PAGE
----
One of the great things in judo are the times you find yourself testing yourself.
I remember one such test.
Aurelio Miguel is a Brazilian judoka who won two Olympic bronze medals and the Gold medal in 1988, among many other honors.
And in 1994, I faced the man on the mat.
I’d like to say I fought the classic David and Goliath battle, taking the fight to Mr. Miguel and finally triumphing in the end.
But let’s be realistic. The man is an Olympic champion and I was a Tennessee state champion. The two are not alike.
I took the fight to Miguel as best as I could. I attacked and then I attacked again. He went in for a throw and I remember blocking it, but I also remember that it felt as if every bone in my body shook.
In the end, I lost the match by a pin. It wasn’t a long match, but it wasn’t a particularly short match. I successfully defended against a couple of his throws and given the disparity in our level and experience, I considered that as something good.
But beating or losing to the Olympic Champion is not the point.
If you play soccer or boxing or football or softball, how often do you have the opportunity to test yourself against some of the very best in the world at that sport?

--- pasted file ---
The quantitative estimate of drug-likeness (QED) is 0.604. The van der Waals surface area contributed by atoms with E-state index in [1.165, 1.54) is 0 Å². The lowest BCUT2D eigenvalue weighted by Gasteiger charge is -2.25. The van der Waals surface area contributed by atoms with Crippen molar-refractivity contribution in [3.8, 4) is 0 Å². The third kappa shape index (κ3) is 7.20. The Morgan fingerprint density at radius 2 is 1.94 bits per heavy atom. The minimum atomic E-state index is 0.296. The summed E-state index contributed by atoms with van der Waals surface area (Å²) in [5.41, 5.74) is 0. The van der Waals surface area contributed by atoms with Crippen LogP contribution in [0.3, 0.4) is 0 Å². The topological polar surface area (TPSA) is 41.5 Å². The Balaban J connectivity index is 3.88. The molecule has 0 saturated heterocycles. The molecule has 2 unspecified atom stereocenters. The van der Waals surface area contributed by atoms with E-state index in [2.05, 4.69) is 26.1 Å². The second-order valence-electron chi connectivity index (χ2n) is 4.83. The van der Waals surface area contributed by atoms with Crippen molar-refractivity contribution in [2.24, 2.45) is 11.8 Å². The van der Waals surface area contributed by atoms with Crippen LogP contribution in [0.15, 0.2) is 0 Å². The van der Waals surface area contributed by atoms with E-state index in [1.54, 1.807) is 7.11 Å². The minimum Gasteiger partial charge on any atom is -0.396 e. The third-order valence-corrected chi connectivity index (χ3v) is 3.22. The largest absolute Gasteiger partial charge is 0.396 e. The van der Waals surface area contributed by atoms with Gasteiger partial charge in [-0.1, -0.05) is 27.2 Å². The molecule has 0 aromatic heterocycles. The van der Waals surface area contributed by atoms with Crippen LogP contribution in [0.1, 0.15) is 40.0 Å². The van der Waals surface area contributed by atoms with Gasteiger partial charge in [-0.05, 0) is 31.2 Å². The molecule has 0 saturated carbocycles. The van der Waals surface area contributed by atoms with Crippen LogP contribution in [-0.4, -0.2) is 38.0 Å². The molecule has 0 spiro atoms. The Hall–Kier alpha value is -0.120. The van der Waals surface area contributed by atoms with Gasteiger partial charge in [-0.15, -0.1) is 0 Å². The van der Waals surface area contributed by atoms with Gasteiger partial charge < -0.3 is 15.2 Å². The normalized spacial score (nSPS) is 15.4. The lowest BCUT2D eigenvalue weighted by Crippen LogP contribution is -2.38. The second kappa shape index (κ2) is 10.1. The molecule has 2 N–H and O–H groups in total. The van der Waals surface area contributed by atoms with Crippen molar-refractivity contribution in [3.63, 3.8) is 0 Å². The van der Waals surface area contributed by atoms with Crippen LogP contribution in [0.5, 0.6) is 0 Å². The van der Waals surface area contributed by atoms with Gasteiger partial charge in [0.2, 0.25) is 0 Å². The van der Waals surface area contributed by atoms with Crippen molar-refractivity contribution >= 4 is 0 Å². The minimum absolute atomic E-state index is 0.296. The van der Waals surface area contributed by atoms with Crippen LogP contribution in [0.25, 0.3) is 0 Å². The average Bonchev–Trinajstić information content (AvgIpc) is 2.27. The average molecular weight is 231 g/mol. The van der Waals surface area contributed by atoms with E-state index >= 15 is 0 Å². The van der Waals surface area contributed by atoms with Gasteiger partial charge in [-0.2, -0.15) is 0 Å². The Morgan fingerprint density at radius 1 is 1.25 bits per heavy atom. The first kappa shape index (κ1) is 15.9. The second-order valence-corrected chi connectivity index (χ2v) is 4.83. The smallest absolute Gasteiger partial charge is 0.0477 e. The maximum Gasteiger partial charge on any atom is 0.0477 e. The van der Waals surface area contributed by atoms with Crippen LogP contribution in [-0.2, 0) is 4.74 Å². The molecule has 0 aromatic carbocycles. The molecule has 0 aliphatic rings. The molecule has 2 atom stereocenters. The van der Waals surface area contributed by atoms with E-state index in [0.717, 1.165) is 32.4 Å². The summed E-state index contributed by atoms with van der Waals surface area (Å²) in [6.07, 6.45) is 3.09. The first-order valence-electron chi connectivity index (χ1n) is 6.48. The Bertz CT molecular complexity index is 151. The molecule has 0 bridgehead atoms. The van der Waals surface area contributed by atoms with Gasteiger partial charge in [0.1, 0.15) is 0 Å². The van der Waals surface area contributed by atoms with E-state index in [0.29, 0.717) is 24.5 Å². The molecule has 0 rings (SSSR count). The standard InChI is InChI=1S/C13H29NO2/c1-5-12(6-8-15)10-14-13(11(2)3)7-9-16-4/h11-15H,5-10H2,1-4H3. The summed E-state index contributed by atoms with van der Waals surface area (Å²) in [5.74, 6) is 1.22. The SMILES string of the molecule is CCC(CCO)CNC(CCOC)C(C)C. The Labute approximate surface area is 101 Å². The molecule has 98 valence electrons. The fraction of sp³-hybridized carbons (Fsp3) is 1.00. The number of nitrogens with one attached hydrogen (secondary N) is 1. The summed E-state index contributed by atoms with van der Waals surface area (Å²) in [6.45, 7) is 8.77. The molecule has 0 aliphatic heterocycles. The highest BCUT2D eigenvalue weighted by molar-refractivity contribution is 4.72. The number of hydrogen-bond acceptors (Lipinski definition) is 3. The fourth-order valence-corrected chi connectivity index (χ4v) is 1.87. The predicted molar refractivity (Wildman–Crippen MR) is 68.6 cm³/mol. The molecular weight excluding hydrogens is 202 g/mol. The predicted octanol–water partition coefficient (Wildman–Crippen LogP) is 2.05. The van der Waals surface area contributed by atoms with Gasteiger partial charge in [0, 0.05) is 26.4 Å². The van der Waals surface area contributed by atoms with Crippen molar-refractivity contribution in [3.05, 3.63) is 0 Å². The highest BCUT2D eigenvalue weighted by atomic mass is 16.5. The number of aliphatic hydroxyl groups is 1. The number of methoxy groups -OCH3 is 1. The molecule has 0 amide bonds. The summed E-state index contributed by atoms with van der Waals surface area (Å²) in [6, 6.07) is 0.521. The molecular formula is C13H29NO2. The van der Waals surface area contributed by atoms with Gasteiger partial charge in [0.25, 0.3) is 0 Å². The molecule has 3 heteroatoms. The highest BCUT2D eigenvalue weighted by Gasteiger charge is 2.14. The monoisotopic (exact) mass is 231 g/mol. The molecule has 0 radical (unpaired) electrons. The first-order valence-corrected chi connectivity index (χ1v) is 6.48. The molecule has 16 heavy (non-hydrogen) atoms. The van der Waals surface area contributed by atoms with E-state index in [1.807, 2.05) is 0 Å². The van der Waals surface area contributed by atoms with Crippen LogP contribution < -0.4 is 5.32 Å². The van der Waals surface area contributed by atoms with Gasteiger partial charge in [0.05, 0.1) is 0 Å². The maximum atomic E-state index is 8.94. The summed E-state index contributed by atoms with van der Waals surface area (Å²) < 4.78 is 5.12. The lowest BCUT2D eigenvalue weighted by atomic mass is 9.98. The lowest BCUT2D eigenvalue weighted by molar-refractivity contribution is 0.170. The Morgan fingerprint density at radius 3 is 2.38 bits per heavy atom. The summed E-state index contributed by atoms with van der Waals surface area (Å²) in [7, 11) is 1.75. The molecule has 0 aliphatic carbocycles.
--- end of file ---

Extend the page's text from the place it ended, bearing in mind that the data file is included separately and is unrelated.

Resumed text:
In judo it can happen from time to time, whether you are in a competition or just training. It is an open sport and its most successful athletes are pretty accessible. And without much effort you have the opportunity to train or compete with them.
However, there is more.
The purpose of the study of judo is to perfect yourself and contribute to society.
Jigoro Kano, the founder of judo said this and I think it is tied directly to testing yourself.
Judo is not easy. It can be physically, mentally, and emotionally grueling. If you approach it with full effort and full intentions of perfecting the art, it will test you every single night.
Judo is test and when you step up to take it you may sometimes fail, but through judo, I’ve seen time and again, people improve. They become better, tougher, people with stronger character.
Through testing yourself, you discover your flaws and weakness, and grow stronger as a result.
And it makes all the difference in the world. At least it has for me.
If you would like more information about Music City Judo, email Clay Morgan at email@example.com.